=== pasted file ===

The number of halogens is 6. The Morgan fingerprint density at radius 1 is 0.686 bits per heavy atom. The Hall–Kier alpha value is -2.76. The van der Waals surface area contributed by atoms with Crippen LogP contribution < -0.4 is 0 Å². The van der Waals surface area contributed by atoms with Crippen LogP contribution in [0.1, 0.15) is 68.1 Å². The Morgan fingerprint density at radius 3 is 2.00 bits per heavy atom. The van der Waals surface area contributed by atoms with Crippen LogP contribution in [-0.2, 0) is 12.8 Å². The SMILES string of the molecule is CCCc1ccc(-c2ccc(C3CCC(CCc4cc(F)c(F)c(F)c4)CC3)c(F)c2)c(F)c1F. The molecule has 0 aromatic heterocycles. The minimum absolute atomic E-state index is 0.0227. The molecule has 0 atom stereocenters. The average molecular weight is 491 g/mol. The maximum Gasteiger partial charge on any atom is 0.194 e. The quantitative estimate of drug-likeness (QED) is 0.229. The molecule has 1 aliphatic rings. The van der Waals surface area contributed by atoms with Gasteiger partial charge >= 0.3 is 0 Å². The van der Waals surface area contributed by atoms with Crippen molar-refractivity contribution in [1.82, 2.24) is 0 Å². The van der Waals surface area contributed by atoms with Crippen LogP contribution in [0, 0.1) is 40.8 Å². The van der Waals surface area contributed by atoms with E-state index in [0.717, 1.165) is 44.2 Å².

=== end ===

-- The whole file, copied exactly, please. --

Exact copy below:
The number of halogens is 6. The Morgan fingerprint density at radius 1 is 0.686 bits per heavy atom. The Hall–Kier alpha value is -2.76. The van der Waals surface area contributed by atoms with Crippen LogP contribution < -0.4 is 0 Å². The van der Waals surface area contributed by atoms with Crippen LogP contribution in [0.1, 0.15) is 68.1 Å². The Morgan fingerprint density at radius 3 is 2.00 bits per heavy atom. The van der Waals surface area contributed by atoms with Crippen LogP contribution in [-0.2, 0) is 12.8 Å². The SMILES string of the molecule is CCCc1ccc(-c2ccc(C3CCC(CCc4cc(F)c(F)c(F)c4)CC3)c(F)c2)c(F)c1F. The molecule has 0 aromatic heterocycles. The minimum absolute atomic E-state index is 0.0227. The molecule has 0 atom stereocenters. The average molecular weight is 491 g/mol. The maximum Gasteiger partial charge on any atom is 0.194 e. The quantitative estimate of drug-likeness (QED) is 0.229. The molecule has 1 aliphatic rings. The van der Waals surface area contributed by atoms with Gasteiger partial charge >= 0.3 is 0 Å². The van der Waals surface area contributed by atoms with Crippen molar-refractivity contribution in [1.82, 2.24) is 0 Å². The van der Waals surface area contributed by atoms with Crippen LogP contribution in [0, 0.1) is 40.8 Å². The van der Waals surface area contributed by atoms with E-state index in [0.717, 1.165) is 44.2 Å².